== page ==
https://www.quant.network/blog/quant-network-and-aucloud-partner-to-provide-worlds-first-blockchain-operating-system-for-government-and-critical-national-industries
29/ And others such Crowdz a leading blockchain-based trade finance company who are partnered with Barclaycard and recently received $5.5 million Series A Investment from Barclays Bank and others
As well as being a member of Hyperledger, MOBI and more
https://medium.com/@CryptoSeq/large-enterprise-adoption-of-blockchain-is-happening-enabled-by-quant-networks-overledger-32321b650115
30/ The Team: Gilbert Verdian the CEO - his CV speaks for itself. Before starting Quant he was the Chief Information Security Officer for Vocalink (Mastercard) and was in charge of security for the entire payments in the UK managing £6 Trillion per year
https://www.gilbertverdian.com/cv/
31/ Martin Hargreaves recently joined as Chief Product Officer. He has 12 years experience at Vocalink and was the Vice President of Product. Vocalink (Mastercard) manage the entire payments system for the UK as well as other payment networks in the US, Singapore
https://preview.redd.it/mfzp5bfiwz751.png?width=1200&format=png&auto=webp&s=d3f7f16e5f2f8ad27907f5b94e5af3aadb548d18
32/ Guy Dietrich the managing director of Rockefeller Capital (who manage assets worth over $30 billion) joined the board of directors and has attended meetings personally with Gilbert such as with the Financial Conduct Authority in the UK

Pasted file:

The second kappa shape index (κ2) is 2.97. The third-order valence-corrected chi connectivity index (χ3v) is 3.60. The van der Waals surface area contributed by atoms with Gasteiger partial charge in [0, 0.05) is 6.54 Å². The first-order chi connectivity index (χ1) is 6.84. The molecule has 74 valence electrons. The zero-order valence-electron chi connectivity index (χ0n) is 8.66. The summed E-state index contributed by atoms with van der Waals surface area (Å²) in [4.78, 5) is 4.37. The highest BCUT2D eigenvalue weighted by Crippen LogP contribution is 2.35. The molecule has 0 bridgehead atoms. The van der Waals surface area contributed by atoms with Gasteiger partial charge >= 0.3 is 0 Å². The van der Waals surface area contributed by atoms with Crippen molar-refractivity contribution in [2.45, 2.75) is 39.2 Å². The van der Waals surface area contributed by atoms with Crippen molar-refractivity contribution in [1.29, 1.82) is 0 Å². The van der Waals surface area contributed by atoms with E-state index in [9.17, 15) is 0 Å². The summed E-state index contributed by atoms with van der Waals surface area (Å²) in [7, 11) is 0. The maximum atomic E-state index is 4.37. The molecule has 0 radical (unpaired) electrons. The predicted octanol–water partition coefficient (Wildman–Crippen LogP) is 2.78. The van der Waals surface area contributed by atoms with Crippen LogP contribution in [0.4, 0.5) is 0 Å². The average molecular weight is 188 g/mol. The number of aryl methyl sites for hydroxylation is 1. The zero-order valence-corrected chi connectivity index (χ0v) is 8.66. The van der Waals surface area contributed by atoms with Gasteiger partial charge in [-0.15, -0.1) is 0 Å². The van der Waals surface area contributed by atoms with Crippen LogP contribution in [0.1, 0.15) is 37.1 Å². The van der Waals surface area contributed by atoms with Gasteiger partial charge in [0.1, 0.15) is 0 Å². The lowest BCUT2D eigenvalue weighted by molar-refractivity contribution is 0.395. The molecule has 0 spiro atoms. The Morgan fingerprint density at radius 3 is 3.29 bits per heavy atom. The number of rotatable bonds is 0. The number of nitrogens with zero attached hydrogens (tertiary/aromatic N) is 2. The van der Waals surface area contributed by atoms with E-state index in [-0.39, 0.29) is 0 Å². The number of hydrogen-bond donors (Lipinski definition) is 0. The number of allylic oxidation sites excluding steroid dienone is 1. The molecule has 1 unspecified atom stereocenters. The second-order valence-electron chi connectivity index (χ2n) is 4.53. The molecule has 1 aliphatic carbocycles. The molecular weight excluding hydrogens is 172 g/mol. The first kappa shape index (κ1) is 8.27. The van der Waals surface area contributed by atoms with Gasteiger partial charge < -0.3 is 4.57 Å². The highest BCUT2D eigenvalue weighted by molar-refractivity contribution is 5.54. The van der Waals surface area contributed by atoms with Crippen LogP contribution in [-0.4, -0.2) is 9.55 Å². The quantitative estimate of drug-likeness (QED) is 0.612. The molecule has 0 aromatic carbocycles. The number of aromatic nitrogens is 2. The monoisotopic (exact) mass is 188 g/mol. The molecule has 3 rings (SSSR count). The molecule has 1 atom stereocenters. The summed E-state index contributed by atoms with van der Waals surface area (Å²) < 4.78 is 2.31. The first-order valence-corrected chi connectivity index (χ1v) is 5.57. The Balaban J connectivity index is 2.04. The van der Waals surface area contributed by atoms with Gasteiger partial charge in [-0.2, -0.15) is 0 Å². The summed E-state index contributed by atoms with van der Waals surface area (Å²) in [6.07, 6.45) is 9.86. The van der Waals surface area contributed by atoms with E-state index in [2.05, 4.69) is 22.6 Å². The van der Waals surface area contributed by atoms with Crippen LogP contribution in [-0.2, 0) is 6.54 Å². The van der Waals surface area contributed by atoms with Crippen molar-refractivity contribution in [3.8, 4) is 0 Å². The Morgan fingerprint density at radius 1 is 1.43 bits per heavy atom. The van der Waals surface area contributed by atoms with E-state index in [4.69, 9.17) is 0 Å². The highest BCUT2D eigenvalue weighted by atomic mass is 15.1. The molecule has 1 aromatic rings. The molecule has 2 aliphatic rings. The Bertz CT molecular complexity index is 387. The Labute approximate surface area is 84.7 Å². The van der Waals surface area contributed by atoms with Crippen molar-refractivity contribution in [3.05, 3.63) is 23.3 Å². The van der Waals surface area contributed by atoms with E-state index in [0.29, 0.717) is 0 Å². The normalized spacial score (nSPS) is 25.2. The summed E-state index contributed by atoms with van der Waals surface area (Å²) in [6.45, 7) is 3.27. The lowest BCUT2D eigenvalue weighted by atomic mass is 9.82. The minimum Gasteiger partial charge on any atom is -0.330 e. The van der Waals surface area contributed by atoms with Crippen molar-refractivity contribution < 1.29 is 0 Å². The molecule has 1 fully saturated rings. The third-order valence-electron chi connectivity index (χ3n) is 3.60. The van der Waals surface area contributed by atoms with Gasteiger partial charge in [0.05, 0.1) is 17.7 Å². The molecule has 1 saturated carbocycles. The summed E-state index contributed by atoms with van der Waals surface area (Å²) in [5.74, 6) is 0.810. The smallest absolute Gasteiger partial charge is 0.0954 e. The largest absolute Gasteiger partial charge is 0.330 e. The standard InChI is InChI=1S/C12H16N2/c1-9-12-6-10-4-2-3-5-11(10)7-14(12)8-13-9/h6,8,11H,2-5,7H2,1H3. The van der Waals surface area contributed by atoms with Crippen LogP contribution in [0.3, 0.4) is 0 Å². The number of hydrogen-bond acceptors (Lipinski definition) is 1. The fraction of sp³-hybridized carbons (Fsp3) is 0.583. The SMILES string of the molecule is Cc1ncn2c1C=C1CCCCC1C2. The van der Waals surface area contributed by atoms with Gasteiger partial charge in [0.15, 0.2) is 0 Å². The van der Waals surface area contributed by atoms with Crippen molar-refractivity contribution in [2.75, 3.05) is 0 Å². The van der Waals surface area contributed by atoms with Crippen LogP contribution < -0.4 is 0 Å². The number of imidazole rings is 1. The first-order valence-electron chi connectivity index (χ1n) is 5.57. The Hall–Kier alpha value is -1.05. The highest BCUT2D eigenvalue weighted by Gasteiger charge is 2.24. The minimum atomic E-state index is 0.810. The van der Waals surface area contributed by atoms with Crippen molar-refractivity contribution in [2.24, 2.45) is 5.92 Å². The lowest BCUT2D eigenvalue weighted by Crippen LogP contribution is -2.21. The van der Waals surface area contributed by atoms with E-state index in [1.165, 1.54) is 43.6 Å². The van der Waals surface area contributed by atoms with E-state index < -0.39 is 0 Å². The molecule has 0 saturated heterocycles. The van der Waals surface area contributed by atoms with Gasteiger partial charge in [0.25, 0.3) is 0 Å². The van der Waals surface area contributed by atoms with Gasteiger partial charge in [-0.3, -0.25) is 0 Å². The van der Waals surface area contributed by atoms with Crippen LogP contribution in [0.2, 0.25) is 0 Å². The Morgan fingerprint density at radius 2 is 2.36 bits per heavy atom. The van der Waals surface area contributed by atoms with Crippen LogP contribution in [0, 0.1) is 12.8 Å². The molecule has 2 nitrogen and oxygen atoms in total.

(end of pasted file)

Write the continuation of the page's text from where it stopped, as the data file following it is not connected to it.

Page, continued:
https://preview.redd.it/on3qgijkwz751.png?width=619&format=png&auto=webp&s=d7a2c38edd0efd32487c33b0b552ed54eefd18d8
33/ Gilbert founded ISO TC 307, the globally recognized standard which has 57 countries working towards. This is vitally important for Enterprise / Government adoption and designed from the start to adhere to those rather than have to redesign it later.
https://preview.redd.it/b9ugauimwz751.png?width=1200&format=png&auto=webp&s=6d9c483e3017310814220260711fd737edc55fcb
34/ Not only do they have enormous meaningful partnerships, advanced tech that's solving a problem which is very much needed and an excellent team, they also have the best tokenomics i have seen in a project and is integral to everything.
https://preview.redd.it/udtf3w9owz751.png?width=1345&format=png&auto=webp&s=42cfe696b777591bb034dd71e4bd782284e0bcf1
35/ Hedge against Inflation - has a total supply of just 14.6 million, no inflation, no new tokens minted and no huge % of tokens controlled by the team waiting to be released. Circulating supply is 12 Million which will reduce over time with QNT being locked up for licenses
36/ Whether it's #Bitcoin, Stable Coins, #DeFi, Central Bank Digital Currencies that come out on top or a combination of all, @quant_network is working with them all, connecting , , and working with multiple Central Banks all leading to more demand / usage of
37/ @Overledger has been designed to be future proof by not being a blockchain itself and performing #interoperability at a layer above, learning from what made TCP/IP so dominant after 40+ years. Whether it be Blockchain 1.0, 2.0, 3.0.. it doesnt matter,$QNT can connect them all
38/ Whether it be Permissioned or Permissionless Blockchains, @Overledger can connect them all. Currently $BTC, $ETH, $XRP(L), $EOS, $XLM, $IOTA, $DAG, #Corda, #Hyperledger, #Qurorum. $QNT is one of very few tokens that are needed even in a Permissioned Enterprise environment.